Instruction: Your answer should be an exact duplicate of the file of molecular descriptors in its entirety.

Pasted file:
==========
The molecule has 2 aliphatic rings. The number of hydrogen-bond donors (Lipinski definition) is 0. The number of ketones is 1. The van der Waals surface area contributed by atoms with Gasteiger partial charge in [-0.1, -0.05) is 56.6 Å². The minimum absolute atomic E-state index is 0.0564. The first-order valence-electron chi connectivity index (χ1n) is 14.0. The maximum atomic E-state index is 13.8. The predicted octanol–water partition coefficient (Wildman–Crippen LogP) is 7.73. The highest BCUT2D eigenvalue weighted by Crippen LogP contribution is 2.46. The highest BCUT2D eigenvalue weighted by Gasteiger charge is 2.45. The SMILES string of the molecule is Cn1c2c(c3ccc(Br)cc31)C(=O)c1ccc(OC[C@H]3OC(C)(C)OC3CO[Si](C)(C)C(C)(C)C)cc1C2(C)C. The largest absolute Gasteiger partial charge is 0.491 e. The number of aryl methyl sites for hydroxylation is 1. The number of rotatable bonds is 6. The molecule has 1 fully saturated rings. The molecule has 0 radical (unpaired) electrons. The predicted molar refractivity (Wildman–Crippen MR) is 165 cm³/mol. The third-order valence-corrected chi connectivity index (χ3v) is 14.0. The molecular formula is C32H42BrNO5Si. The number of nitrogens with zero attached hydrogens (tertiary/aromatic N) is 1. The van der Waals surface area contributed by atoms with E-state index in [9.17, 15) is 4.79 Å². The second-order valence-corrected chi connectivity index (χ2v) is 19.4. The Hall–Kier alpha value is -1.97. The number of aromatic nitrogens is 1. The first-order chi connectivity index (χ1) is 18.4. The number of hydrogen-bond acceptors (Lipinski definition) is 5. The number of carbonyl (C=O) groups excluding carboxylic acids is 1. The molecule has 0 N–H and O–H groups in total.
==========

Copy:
The molecule has 2 aliphatic rings. The number of hydrogen-bond donors (Lipinski definition) is 0. The number of ketones is 1. The van der Waals surface area contributed by atoms with Gasteiger partial charge in [-0.1, -0.05) is 56.6 Å². The minimum absolute atomic E-state index is 0.0564. The first-order valence-electron chi connectivity index (χ1n) is 14.0. The maximum atomic E-state index is 13.8. The predicted octanol–water partition coefficient (Wildman–Crippen LogP) is 7.73. The highest BCUT2D eigenvalue weighted by Crippen LogP contribution is 2.46. The highest BCUT2D eigenvalue weighted by Gasteiger charge is 2.45. The SMILES string of the molecule is Cn1c2c(c3ccc(Br)cc31)C(=O)c1ccc(OC[C@H]3OC(C)(C)OC3CO[Si](C)(C)C(C)(C)C)cc1C2(C)C. The largest absolute Gasteiger partial charge is 0.491 e. The number of aryl methyl sites for hydroxylation is 1. The number of rotatable bonds is 6. The molecule has 1 fully saturated rings. The molecule has 0 radical (unpaired) electrons. The predicted molar refractivity (Wildman–Crippen MR) is 165 cm³/mol. The third-order valence-corrected chi connectivity index (χ3v) is 14.0. The molecular formula is C32H42BrNO5Si. The number of nitrogens with zero attached hydrogens (tertiary/aromatic N) is 1. The van der Waals surface area contributed by atoms with E-state index in [9.17, 15) is 4.79 Å². The second-order valence-corrected chi connectivity index (χ2v) is 19.4. The Hall–Kier alpha value is -1.97. The number of aromatic nitrogens is 1. The first-order chi connectivity index (χ1) is 18.4. The number of hydrogen-bond acceptors (Lipinski definition) is 5. The number of carbonyl (C=O) groups excluding carboxylic acids is 1. The molecule has 0 N–H and O–H groups in total.